Speaking at the company's annual partner conference in Toronto on Tuesday, Microsoft chief executive Steve Ballmer argued that promising a delivery date for Longhorn that the company couldn't actually hit would be unfair for customers and partners and would make the whole Windows upgrade cycle even more painful.
"We are going to be as transparent as we can be, but we are not promising a final ship date today," he said.
Microsoft has been persistently vague on when the various server and desktop versions of Longhorn will ship, with the year 2007 the most precise estimate so far. Speaking at the conference earlier this week, Paul Flessner, senior vice president of Microsoft's Server Platform Division, also refused to be drawn on an exact release date.
Ballmer confirmed earlier rumours that the delays to the release of the latest update to Windows XP, Service Pack 2 (SP2), had an impact on the schedule for Longhorn, conceding that, "SP2 didn't help the Longhorn schedule," he said.
SP2 was due to ship this month, but earlier this week Microsoft confirmed that the release to manufacturing date had been pushed back to August. This is the second time that Microsoft has delayed SP2, which was originally expected in June. Earlier this year, Microsoft said that the update would be delayed until this month.
The company gave no reasons for most recent delay. Last month, a number of Windows enthusiast Web sites reported that Microsoft had run into compatibility problems between SP2 and other software.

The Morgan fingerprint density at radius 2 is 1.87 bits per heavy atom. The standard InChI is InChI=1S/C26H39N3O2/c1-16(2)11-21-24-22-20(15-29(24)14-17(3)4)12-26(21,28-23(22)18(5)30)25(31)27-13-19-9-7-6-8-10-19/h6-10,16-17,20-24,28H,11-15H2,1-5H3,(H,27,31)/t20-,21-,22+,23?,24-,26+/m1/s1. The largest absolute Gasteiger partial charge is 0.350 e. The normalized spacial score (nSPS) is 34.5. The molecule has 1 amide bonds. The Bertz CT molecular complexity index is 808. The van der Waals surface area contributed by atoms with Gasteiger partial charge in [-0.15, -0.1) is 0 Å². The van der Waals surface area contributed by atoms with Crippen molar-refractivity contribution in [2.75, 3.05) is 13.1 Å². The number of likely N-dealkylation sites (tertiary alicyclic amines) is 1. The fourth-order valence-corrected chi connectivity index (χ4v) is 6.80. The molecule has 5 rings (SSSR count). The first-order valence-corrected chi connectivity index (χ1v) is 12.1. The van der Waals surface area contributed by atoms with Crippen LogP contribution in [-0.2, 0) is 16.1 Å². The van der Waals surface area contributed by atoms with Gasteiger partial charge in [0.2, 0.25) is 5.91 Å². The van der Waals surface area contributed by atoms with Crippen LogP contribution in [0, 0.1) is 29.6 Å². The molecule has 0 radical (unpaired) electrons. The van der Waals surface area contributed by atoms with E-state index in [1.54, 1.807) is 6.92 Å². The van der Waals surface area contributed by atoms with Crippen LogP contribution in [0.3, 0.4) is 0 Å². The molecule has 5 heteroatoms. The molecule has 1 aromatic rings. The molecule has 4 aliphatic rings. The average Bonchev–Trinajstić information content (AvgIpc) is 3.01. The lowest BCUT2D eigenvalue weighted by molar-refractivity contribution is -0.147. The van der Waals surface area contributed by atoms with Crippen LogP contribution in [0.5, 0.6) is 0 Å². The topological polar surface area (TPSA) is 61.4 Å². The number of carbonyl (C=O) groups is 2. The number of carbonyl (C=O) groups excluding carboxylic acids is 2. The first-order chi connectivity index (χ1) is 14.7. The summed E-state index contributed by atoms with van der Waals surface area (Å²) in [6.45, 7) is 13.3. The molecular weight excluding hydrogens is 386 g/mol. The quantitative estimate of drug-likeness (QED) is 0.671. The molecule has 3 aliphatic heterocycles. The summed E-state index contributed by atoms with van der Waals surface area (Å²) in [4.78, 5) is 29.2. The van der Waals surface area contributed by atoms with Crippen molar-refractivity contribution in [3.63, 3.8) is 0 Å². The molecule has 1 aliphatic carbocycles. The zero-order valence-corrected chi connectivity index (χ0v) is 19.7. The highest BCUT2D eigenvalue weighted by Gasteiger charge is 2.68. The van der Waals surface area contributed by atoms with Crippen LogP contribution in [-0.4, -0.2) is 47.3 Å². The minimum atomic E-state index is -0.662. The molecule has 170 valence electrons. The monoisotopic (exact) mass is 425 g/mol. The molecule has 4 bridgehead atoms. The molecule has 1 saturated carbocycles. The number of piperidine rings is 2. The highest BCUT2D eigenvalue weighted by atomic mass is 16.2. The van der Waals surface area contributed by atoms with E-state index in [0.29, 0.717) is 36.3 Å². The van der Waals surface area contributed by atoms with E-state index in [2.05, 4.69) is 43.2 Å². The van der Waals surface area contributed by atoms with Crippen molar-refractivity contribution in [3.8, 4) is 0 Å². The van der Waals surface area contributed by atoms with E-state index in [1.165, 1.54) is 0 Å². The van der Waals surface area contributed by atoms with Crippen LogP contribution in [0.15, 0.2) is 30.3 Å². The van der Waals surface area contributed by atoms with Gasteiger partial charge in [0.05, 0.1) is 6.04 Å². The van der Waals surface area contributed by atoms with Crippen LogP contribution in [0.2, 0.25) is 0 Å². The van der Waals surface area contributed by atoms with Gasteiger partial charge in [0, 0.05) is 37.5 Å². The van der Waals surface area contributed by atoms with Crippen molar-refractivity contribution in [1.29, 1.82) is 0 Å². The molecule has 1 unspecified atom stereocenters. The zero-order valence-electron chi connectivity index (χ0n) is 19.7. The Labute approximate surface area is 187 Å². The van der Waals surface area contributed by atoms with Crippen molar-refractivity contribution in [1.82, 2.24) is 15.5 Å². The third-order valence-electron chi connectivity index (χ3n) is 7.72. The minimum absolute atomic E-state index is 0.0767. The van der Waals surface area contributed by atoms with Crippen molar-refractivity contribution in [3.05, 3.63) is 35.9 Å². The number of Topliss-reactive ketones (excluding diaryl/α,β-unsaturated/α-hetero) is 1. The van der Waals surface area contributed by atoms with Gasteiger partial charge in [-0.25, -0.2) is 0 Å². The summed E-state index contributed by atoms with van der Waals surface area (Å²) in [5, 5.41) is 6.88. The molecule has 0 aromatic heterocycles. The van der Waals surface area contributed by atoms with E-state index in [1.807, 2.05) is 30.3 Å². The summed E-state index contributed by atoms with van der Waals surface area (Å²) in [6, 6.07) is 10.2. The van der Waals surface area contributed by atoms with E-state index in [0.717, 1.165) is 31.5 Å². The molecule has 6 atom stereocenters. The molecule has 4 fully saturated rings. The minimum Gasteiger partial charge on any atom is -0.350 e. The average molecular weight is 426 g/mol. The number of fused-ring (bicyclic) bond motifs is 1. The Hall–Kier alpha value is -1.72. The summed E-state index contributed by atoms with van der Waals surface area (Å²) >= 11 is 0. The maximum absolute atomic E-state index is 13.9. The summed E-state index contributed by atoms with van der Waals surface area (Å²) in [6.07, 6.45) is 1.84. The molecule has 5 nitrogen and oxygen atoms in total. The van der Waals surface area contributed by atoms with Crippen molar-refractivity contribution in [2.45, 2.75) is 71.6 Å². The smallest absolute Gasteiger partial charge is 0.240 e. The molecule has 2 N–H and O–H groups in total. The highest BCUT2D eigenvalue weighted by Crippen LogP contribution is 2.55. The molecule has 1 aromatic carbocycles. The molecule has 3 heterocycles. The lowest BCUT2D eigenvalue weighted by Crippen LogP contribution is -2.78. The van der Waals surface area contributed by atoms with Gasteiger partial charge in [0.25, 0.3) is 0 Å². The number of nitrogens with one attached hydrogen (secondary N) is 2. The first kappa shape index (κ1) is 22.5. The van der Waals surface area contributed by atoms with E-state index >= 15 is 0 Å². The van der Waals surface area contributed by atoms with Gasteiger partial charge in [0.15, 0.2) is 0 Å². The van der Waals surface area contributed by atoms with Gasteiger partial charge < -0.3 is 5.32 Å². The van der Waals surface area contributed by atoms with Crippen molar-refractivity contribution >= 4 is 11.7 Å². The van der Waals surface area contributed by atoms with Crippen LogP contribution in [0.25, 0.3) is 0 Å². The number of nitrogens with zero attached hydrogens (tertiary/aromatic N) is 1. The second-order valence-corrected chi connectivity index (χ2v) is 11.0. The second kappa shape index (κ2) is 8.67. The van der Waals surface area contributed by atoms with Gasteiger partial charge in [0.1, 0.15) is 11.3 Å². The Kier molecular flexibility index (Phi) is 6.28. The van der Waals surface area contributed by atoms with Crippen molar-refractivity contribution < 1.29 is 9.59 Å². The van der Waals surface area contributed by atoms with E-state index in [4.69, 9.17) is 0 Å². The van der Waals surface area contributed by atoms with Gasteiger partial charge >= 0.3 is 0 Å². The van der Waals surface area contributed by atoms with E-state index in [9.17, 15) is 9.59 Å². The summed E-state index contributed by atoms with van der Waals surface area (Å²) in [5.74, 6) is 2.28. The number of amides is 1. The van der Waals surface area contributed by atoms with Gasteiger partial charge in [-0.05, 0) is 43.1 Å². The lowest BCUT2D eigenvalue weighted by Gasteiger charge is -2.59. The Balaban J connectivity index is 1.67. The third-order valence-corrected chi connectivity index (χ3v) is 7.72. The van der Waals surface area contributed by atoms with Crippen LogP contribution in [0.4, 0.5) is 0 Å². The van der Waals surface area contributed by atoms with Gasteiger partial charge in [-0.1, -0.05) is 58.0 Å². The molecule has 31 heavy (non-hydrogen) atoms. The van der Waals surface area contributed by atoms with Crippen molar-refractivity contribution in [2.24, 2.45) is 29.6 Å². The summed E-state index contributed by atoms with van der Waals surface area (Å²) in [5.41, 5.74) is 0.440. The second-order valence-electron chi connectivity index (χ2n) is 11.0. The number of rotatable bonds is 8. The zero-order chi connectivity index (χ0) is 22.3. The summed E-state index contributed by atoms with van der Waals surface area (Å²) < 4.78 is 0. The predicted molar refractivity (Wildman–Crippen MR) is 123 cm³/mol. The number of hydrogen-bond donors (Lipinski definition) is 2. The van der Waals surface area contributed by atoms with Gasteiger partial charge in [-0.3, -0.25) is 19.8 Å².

The Microsoft chief was in as vociferous form as ever at the Microsoft Worldwide Partner conference in Toronto, but held off from the stage-dancing that has characterised some of his previous performances, limiting his movements to an aggressive combination of air-punching and fist-clenching.
Ballmer said Longhorn represents a large "step function" in invention which would be disruptive for companies and partners, but that periods of intense innovation, followed by incremental improvements, were the nature of the software industry.
"The software industry is lumpy," he said. "These kinds of step functions are disruptive but the day we ignore them is the day someone else is going to invest in the step functions."
Ballmer told the audience of partners and independent software developers that the disruption around Longhorn would be worth it as Microsoft is attempting to "enable a new wave of applications" with the release.
"I would encourage you not to miss this wave," he said.
He admitted that the company has work to do when it comes to its product road map. "We are not that good at scheduling. We are not as bad as some but we are not as good as others should be."